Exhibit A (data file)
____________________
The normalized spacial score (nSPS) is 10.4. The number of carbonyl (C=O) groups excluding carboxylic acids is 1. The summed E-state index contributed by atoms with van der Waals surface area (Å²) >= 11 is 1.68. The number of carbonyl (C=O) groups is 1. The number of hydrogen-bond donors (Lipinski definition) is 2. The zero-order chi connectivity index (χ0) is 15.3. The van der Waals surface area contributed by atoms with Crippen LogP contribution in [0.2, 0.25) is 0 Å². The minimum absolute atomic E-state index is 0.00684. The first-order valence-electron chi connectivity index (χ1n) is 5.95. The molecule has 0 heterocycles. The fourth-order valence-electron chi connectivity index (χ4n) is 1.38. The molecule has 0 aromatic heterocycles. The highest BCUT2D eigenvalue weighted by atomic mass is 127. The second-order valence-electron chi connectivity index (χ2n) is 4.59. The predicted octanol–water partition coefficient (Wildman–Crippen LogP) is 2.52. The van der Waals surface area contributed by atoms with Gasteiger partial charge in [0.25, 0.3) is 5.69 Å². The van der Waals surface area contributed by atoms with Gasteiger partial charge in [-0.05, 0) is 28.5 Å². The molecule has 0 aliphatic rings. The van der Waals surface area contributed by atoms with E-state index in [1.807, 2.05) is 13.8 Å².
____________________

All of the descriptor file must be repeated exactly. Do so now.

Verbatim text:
The normalized spacial score (nSPS) is 10.4. The number of carbonyl (C=O) groups excluding carboxylic acids is 1. The summed E-state index contributed by atoms with van der Waals surface area (Å²) >= 11 is 1.68. The number of carbonyl (C=O) groups is 1. The number of hydrogen-bond donors (Lipinski definition) is 2. The zero-order chi connectivity index (χ0) is 15.3. The van der Waals surface area contributed by atoms with Crippen LogP contribution in [0.2, 0.25) is 0 Å². The minimum absolute atomic E-state index is 0.00684. The first-order valence-electron chi connectivity index (χ1n) is 5.95. The molecule has 0 heterocycles. The fourth-order valence-electron chi connectivity index (χ4n) is 1.38. The molecule has 0 aromatic heterocycles. The highest BCUT2D eigenvalue weighted by atomic mass is 127. The second-order valence-electron chi connectivity index (χ2n) is 4.59. The predicted octanol–water partition coefficient (Wildman–Crippen LogP) is 2.52. The van der Waals surface area contributed by atoms with Gasteiger partial charge in [0.25, 0.3) is 5.69 Å². The van der Waals surface area contributed by atoms with Gasteiger partial charge in [-0.05, 0) is 28.5 Å². The molecule has 0 aliphatic rings. The van der Waals surface area contributed by atoms with E-state index in [1.807, 2.05) is 13.8 Å².